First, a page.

Finding Old Friends: A Strange Story of West Hempstead, LI
Posted by Peter M. Shane on December 26, 2010
The summer I turned seven, my family moved us from Wildwood Road, around the corner from Cornwell Avenue School, to a house on Woodfield Road, around the corner from Eagle Avenue. Throughout elementary school, my most frequent playmate was undoubtedly my next door neighbor, Kevin Kleffmann. Coming in a close second, however, would surely have been my across-the-street neighbor, Gary Ellson – at least until his family moved away. (I’m guessing that happened just before junior high.) In any event, from second grade until the Ellsons moved to Wantagh, Gary and I were close buddies — my clearest memory of us is trick-or-treating, he as a Union solder and I as a baseball player; we told anyone who asked that we were both “Yankees.” Because of this memory, Halloween — especially when my daughter was young — always brought Gary to mind. I’m pretty sure I tried Googling his name some years ago, although the name was too common to surface any reliable clue as to his whereabouts.
Last week, for no reason I can think of, I had a dream in which I was again in high school. I was a participant in a county-wide high school band (which, in reality, never happened) and, at our first practice, I ran into Gary. We were very happy to see one another and, after catching up a bit, I said to him, “How are Laurel and Judith?” Laurel and Judith were his younger sisters and, truth be told, I’m not completely sure I would have had a conscious memory of their names. I was thus so struck by the clarity of my memory in the dream that I couldn’t help but respond to the following thought: “Laurel Ellson” is a distinctive-sounding name; if she kept Ellson as a surname, she might be more easily discoverable online than Gary. So, I went to Facebook, searched for “Laurel Ellson,” and immediately found a woman who appeared to be in the right age range, whose hometown was “Wantagh.” After a couple of days’ thought, I decided to tell her all this via email (just assuming I had found the right person), only to share my best wishes with her family and, through her, to extend my regards to Gary.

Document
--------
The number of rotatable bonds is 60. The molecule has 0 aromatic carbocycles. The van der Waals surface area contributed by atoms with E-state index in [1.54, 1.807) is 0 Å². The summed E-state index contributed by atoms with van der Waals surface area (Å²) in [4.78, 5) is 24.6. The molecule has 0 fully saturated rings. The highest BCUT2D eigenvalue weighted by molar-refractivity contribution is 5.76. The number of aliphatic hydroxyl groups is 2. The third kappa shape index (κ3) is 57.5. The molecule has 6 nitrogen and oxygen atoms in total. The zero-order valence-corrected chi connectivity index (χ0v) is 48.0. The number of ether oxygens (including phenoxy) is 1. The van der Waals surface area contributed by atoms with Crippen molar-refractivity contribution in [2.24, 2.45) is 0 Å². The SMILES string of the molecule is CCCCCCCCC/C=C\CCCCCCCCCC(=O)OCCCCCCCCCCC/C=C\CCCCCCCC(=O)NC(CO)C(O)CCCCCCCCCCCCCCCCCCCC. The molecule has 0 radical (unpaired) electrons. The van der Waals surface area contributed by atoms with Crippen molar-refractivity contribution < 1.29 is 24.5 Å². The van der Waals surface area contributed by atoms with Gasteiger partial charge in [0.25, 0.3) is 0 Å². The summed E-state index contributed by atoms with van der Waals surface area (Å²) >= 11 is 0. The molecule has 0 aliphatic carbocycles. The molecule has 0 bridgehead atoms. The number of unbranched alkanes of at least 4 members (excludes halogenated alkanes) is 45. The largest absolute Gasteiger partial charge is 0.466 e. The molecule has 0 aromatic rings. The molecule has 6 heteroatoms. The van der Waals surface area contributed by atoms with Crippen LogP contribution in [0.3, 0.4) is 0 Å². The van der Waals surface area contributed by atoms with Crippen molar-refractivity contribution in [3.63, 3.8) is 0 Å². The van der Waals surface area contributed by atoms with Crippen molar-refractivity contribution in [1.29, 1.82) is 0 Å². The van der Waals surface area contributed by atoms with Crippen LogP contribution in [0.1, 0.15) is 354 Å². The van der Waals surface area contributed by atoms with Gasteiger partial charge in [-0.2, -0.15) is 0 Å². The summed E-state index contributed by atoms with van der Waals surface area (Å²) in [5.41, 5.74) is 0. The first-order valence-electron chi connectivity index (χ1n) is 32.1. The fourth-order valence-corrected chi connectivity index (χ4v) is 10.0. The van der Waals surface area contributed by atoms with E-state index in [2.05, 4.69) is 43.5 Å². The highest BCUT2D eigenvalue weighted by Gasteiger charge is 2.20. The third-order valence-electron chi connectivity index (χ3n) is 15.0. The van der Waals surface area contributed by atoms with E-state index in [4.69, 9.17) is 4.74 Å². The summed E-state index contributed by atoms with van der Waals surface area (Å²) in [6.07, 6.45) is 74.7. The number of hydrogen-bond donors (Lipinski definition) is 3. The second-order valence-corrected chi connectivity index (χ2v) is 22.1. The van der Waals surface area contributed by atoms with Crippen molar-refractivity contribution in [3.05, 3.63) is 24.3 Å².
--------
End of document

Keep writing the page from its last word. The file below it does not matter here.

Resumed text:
Within hours, Laurel responded, warmly and in detail. She was, indeed, the sister of my childhood friend. She conveyed the sad news that Gary had died two years ago from brain cancer. What stunned me, however, is that she also shared the news that, until his death, Gary had been a resident of Columbus, Ohio, and a staff member at Ohio State University, where I have taught since 2003. With his wife, he co-founded the Actors Theater in Columbus, probably best known for its summer performances in our beautiful Schiller Park. In other words, a bright, funny companion of fifty years ago was again my neighbor, and I didn’t know it. Not knowing of Gary’s whereabouts, I had lost out on at least five years’ opportunity for renewed friendship with someone who had plainly grown up to be a smart, creative, energetic adult.
I don’t believe in omens or magical thinking, but I do take a lesson from this story: The impulse to reconnect should not be treated lightly. Gary lived clearly enough in my memory, and the Internet makes corresponding so easy, that I should have taken more seriously years ago the impulse to find him. The point would not have been to wander down Memory Lane – I doubt either of us would have remembered enough of Grades 2-6 to sustain much conversation – but for the mutual enjoyment of whom we had each grown up to be. Gary’s premature death was no doubt a profound loss to many, many people; I am sorry to have learned so late that I am among them.